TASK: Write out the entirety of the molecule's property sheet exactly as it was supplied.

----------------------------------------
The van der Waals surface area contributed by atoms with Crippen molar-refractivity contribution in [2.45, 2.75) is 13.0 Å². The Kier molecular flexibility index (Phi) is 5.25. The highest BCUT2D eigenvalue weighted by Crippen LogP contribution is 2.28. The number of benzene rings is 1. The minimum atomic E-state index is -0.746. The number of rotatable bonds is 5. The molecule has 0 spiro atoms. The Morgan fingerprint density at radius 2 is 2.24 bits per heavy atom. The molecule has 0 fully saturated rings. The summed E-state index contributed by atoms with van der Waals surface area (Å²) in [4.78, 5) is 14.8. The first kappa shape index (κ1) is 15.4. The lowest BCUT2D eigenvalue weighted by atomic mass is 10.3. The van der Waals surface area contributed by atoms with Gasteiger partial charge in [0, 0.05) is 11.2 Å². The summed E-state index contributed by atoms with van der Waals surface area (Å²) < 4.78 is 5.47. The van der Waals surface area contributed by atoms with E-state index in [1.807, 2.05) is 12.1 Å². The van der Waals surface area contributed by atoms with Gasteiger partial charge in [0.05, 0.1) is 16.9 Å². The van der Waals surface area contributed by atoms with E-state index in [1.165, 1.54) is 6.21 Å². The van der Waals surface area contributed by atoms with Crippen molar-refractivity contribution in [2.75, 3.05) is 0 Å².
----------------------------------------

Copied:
The van der Waals surface area contributed by atoms with Crippen molar-refractivity contribution in [2.45, 2.75) is 13.0 Å². The Kier molecular flexibility index (Phi) is 5.25. The highest BCUT2D eigenvalue weighted by Crippen LogP contribution is 2.28. The number of benzene rings is 1. The minimum atomic E-state index is -0.746. The number of rotatable bonds is 5. The molecule has 0 spiro atoms. The Morgan fingerprint density at radius 2 is 2.24 bits per heavy atom. The molecule has 0 fully saturated rings. The summed E-state index contributed by atoms with van der Waals surface area (Å²) in [4.78, 5) is 14.8. The first kappa shape index (κ1) is 15.4. The lowest BCUT2D eigenvalue weighted by atomic mass is 10.3. The van der Waals surface area contributed by atoms with Gasteiger partial charge in [0, 0.05) is 11.2 Å². The summed E-state index contributed by atoms with van der Waals surface area (Å²) < 4.78 is 5.47. The van der Waals surface area contributed by atoms with E-state index in [1.807, 2.05) is 12.1 Å². The van der Waals surface area contributed by atoms with Gasteiger partial charge in [0.05, 0.1) is 16.9 Å². The van der Waals surface area contributed by atoms with E-state index in [1.165, 1.54) is 6.21 Å². The van der Waals surface area contributed by atoms with Crippen molar-refractivity contribution in [2.75, 3.05) is 0 Å².